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article imageQ&A: Insights into recent global malware attacks Special

By Tim Sandle     Jul 24, 2018 in Business
Stealing data, credentials, payment information, etc. is a recurring theme in the realm of cybercrime, and much of it is the result of malware. As globalware attacks surpass 9 billion, cyber threats are dominating many business priorities.
Some malware is focused on directly extorting money from the target, such as ransonware; other malicious codes generates revenue for its developer by automatically generating online advertisements in the user interface of the software or on a screen; and other forms deploy social engineering to cause shock, anxiety, or the perception of a threat in order to manipulate users into buying unwanted software.
For 2018, SonicWall has revealed its ‘Cyber Threat Report’, which the total number of cyber threats standing at 9.32 billion, as CBR Online reports. To understand more about the risks, Digital Journal spoke with Francis Dinha, CEO of OpenVPN. OpenVPN Access Server is a SSL VPN software solution that integrates OpenVPN server capabilities, enterprise management capabilities, simplified OpenVPN Connect UI, and OpenVPN Client software packages that accommodate Windows, MAC, and Linux, mobile OS (Android and iOS) environments.
Digital Journal: How serious are malware attacks?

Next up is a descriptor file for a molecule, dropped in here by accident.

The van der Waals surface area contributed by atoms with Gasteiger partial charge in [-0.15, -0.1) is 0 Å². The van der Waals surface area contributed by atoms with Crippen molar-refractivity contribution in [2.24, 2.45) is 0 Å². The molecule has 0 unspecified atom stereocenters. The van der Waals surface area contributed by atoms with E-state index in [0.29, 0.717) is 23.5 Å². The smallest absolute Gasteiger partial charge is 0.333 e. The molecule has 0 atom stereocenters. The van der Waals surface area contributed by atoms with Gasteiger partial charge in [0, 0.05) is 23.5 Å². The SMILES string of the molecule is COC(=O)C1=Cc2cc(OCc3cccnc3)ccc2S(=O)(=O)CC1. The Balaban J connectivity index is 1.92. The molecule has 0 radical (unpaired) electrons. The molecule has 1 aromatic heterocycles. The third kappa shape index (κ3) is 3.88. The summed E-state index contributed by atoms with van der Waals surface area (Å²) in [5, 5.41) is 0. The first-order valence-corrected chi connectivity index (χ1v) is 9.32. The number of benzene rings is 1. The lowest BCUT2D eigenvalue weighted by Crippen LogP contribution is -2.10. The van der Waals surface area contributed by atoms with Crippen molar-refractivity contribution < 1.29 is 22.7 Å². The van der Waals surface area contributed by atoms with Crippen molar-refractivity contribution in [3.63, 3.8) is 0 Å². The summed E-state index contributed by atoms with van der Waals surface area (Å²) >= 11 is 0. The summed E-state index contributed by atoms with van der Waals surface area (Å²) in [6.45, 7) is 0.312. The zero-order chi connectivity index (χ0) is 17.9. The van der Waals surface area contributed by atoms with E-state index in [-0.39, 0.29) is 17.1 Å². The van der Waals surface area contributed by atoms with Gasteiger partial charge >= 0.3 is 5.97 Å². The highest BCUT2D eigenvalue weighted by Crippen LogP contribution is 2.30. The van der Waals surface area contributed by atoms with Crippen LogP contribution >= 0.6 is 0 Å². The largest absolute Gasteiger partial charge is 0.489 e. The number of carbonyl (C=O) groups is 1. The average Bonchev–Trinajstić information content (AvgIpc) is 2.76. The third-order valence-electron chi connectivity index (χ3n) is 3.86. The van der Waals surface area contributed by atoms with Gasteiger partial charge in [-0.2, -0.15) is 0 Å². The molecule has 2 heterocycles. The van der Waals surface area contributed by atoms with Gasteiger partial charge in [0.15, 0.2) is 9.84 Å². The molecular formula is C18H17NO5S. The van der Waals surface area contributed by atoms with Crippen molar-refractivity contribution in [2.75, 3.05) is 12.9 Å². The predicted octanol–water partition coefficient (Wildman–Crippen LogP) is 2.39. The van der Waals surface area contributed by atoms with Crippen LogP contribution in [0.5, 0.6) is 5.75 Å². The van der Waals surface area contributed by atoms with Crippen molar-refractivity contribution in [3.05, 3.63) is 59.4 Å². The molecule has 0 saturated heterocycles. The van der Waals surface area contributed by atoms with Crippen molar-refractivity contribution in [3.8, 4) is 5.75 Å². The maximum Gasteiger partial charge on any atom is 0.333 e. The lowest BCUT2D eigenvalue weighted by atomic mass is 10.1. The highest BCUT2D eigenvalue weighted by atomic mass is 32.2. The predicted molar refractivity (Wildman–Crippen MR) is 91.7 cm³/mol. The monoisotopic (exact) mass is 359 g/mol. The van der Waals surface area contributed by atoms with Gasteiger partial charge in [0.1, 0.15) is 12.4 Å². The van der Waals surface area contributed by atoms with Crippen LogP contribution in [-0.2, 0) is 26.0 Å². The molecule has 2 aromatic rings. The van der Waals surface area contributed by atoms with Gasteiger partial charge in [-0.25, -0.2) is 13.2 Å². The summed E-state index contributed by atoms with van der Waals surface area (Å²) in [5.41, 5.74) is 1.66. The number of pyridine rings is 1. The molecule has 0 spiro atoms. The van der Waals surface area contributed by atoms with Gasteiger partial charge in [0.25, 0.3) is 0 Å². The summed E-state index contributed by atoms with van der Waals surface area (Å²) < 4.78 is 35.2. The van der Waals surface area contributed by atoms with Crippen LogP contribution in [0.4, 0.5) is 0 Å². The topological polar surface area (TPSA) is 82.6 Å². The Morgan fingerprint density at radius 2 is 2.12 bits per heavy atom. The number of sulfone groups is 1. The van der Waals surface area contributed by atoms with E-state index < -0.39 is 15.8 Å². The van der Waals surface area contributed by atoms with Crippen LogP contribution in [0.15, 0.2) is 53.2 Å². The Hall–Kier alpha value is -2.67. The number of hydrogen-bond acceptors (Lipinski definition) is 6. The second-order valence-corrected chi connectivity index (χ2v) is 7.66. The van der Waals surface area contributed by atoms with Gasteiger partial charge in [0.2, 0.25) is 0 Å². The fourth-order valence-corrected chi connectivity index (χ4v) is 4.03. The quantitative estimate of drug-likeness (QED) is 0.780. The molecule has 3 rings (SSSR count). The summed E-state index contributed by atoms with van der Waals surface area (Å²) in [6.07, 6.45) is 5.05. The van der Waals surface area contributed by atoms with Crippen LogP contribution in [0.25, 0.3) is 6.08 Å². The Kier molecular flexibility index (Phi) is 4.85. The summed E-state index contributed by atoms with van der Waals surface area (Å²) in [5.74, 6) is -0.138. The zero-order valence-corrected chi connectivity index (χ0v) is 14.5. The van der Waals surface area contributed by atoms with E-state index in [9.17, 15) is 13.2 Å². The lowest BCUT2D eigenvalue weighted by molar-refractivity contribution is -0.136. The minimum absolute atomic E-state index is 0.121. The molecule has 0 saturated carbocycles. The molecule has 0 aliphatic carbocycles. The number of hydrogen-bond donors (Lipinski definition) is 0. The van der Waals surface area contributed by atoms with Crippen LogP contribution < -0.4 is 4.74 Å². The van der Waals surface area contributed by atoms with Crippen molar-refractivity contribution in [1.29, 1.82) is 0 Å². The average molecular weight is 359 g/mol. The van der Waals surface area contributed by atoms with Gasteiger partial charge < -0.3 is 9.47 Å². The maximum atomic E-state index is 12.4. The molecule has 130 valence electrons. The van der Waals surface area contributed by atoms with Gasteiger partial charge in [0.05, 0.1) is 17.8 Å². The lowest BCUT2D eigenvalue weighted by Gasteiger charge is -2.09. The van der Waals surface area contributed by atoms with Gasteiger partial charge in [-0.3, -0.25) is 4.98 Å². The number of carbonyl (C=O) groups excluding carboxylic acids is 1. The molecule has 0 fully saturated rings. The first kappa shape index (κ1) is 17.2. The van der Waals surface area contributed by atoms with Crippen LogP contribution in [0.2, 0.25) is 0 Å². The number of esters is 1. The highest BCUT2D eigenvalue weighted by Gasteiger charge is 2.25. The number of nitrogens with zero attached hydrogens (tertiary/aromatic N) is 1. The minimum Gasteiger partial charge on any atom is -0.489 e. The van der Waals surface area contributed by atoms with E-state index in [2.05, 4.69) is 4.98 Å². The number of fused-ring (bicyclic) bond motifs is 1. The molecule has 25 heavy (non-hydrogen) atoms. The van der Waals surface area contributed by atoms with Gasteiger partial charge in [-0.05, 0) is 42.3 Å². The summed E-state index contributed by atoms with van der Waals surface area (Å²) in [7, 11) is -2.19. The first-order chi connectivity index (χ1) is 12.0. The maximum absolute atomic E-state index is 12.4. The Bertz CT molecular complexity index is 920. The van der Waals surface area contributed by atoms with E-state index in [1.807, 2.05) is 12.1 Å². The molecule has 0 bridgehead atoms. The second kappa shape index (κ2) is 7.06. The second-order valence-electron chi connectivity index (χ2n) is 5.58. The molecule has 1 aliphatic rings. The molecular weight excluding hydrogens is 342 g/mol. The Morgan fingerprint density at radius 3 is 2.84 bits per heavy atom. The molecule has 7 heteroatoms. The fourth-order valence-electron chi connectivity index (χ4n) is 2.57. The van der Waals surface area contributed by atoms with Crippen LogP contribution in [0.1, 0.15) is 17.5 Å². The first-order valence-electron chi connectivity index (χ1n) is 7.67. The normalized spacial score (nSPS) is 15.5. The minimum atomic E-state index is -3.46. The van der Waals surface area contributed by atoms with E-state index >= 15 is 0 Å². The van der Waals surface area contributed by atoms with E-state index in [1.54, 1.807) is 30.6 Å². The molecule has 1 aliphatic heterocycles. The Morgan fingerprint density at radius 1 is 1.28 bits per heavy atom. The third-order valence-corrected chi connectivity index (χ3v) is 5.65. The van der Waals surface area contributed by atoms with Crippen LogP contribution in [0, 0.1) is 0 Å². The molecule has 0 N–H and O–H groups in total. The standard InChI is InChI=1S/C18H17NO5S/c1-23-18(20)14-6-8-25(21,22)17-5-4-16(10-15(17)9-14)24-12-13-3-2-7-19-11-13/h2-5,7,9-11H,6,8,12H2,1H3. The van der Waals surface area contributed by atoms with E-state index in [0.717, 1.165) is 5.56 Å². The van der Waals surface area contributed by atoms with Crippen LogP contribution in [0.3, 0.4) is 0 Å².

Francis Dinha: Malware attacks can be incredibly destructive, and should be treated as such. Strategically placed malware can put all of your information at risk, including banking and financial info. Even worse, malware can cause a total shut-down, or outright destruction, of your entire system -- and via malware ‘worms,’ can spread that destruction even further. Malware attacks can mean financial and technical ruin for yourself and your company.
DJ: What’s the background behind the recent attack on Ukraine?
Dinha: In July, the SBU alleged in a statement that Russian intelligence services are behind an attempted cyber attack against the network equipment of Aul Chlorotransfer Station, an entity based in the Dnipropetrovsk province, which provides chlorination and filtering of clean water supplies. Intelligent services connected the attacks with a particular malware called VPNFilter. According to the SBU, VPNFilter malware was deployed in an attempt to disrupt this critical element of Ukraine's infrastructure. This certain malware is able to exfiltrate credentials, monitor equipment, and can also render an infected device completely inoperable.
DJ: Where do most malware attacks originate from?
Dinha:Malware attacks can originate from just about anywhere -- whether it’s an application you download online, a virus injected into your system via an insecure network, or an email attachment downloaded from an unknown sender (or even a known sender who has been hacked themselves). Malware can come from individual hackers, criminal organizations, known businesses, or even (as we’ve seen more recently) government organizations. If a malicious entity can access your software or hardware in any way, they can inject it with destructive malware -- unless you take the appropriate protective measures.